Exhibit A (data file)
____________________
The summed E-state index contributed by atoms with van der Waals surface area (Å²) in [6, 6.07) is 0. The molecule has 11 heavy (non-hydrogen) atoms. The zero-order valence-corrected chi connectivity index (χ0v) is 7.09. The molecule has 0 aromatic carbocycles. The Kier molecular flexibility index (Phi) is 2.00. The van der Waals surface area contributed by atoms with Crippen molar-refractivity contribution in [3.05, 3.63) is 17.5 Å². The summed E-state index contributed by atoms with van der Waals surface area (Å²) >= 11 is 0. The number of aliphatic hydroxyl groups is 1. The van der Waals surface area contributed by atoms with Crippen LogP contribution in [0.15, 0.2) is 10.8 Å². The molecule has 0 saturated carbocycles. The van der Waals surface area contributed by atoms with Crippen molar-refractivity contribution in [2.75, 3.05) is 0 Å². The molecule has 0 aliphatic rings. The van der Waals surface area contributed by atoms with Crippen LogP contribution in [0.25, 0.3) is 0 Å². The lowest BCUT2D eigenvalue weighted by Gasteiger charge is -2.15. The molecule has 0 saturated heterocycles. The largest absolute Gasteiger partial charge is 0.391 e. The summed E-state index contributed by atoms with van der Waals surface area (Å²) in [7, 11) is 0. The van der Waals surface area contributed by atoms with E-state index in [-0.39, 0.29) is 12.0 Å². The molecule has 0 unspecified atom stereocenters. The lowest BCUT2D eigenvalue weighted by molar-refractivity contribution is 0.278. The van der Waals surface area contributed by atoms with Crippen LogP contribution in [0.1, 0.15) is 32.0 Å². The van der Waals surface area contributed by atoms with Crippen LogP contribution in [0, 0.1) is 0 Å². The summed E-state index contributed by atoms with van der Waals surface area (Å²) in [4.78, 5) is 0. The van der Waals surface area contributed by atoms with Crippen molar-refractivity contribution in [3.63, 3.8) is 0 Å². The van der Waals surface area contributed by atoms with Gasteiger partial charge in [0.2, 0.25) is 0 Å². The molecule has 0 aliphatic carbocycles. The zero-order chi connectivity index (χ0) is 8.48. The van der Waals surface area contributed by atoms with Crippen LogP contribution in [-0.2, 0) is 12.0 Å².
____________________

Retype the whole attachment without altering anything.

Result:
The summed E-state index contributed by atoms with van der Waals surface area (Å²) in [6, 6.07) is 0. The molecule has 11 heavy (non-hydrogen) atoms. The zero-order valence-corrected chi connectivity index (χ0v) is 7.09. The molecule has 0 aromatic carbocycles. The Kier molecular flexibility index (Phi) is 2.00. The van der Waals surface area contributed by atoms with Crippen molar-refractivity contribution in [3.05, 3.63) is 17.5 Å². The summed E-state index contributed by atoms with van der Waals surface area (Å²) >= 11 is 0. The number of aliphatic hydroxyl groups is 1. The van der Waals surface area contributed by atoms with Crippen LogP contribution in [0.15, 0.2) is 10.8 Å². The molecule has 0 saturated carbocycles. The van der Waals surface area contributed by atoms with Crippen molar-refractivity contribution in [2.75, 3.05) is 0 Å². The molecule has 0 aliphatic rings. The van der Waals surface area contributed by atoms with Crippen LogP contribution in [0.25, 0.3) is 0 Å². The lowest BCUT2D eigenvalue weighted by Gasteiger charge is -2.15. The molecule has 0 saturated heterocycles. The largest absolute Gasteiger partial charge is 0.391 e. The summed E-state index contributed by atoms with van der Waals surface area (Å²) in [7, 11) is 0. The van der Waals surface area contributed by atoms with E-state index in [-0.39, 0.29) is 12.0 Å². The molecule has 0 unspecified atom stereocenters. The lowest BCUT2D eigenvalue weighted by molar-refractivity contribution is 0.278. The van der Waals surface area contributed by atoms with Crippen LogP contribution in [0.1, 0.15) is 32.0 Å². The van der Waals surface area contributed by atoms with Crippen LogP contribution in [0, 0.1) is 0 Å². The summed E-state index contributed by atoms with van der Waals surface area (Å²) in [4.78, 5) is 0. The van der Waals surface area contributed by atoms with Crippen molar-refractivity contribution in [3.63, 3.8) is 0 Å². The van der Waals surface area contributed by atoms with Gasteiger partial charge in [0.2, 0.25) is 0 Å². The molecule has 0 aliphatic carbocycles. The zero-order chi connectivity index (χ0) is 8.48. The van der Waals surface area contributed by atoms with Crippen LogP contribution in [-0.2, 0) is 12.0 Å².